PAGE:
Frans Gyllenberg and Alfred Swanson Arts & Crafts Sterling Silver Sandwich Tray, Boston, c. late 1920s
This wonderful handmade sandwich tray is an important example of arts and crafts silver from Boston. Hand raised, with a drawn and applied ring foot and border at the rim, the design features two opposing hand-pierced colonial-style 'keyhole' porringer handles applied to the rim. Boston arts and crafts silver regularly featured colonial decoration and in this case the decoration has been adapted to a new form.
An identical sandwich tray can be found in the collection of the Museum of Fine Arts, Boston. It is pictured and discussed in detail by Scott Braznell in The Art That is Life: The Art and Crafts Movement in America 1875-1920 by Wendy Kaplan et al. on pages 180-181. Braznell lucidly argues that the creative adaptation of colonial designs to current uses was one of the most important traits in Boston arts and crafts silver.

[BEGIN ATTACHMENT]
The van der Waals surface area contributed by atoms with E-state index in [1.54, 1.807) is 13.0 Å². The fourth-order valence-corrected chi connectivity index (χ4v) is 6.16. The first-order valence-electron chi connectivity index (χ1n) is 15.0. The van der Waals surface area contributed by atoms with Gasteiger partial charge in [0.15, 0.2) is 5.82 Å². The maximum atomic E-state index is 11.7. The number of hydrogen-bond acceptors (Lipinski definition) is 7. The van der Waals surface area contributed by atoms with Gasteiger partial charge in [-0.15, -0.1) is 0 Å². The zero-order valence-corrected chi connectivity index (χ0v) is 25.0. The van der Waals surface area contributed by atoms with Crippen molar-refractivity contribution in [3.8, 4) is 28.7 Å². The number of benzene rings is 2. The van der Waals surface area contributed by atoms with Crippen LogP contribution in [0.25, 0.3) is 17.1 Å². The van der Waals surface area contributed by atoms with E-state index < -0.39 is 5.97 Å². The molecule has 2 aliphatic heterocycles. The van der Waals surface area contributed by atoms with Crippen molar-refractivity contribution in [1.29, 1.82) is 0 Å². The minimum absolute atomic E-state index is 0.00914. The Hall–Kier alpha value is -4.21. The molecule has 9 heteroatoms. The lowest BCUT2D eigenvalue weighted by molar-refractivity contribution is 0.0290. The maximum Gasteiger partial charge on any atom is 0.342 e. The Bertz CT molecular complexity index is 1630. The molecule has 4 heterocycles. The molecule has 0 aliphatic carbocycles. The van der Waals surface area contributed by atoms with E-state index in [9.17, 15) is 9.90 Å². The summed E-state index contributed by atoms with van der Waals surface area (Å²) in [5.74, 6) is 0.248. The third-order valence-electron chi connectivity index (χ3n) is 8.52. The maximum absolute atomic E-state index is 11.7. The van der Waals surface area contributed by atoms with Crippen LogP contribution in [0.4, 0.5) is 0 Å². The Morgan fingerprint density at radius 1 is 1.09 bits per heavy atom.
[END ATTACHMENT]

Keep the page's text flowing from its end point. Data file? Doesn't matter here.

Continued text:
Gyllenberg, originally from Sweden, is one of only seven silversmiths to be elected a 'Medalist Craftsman,' the highest honor bestowed by the venerable Society of Arts & Crafts in Boston. This tray was made by Frans Gyllenberg and Alfred Swanson, in partnership, after 1926.
This tray is marked with Gyllenberg and Swanson marks along with 'STERLING/ 529.' It measures 14.25 inches across the handles and 1 1/4 inches high. It weighs 15.50 troy ounces and has never been monogrammed. It is in very good antique condition.
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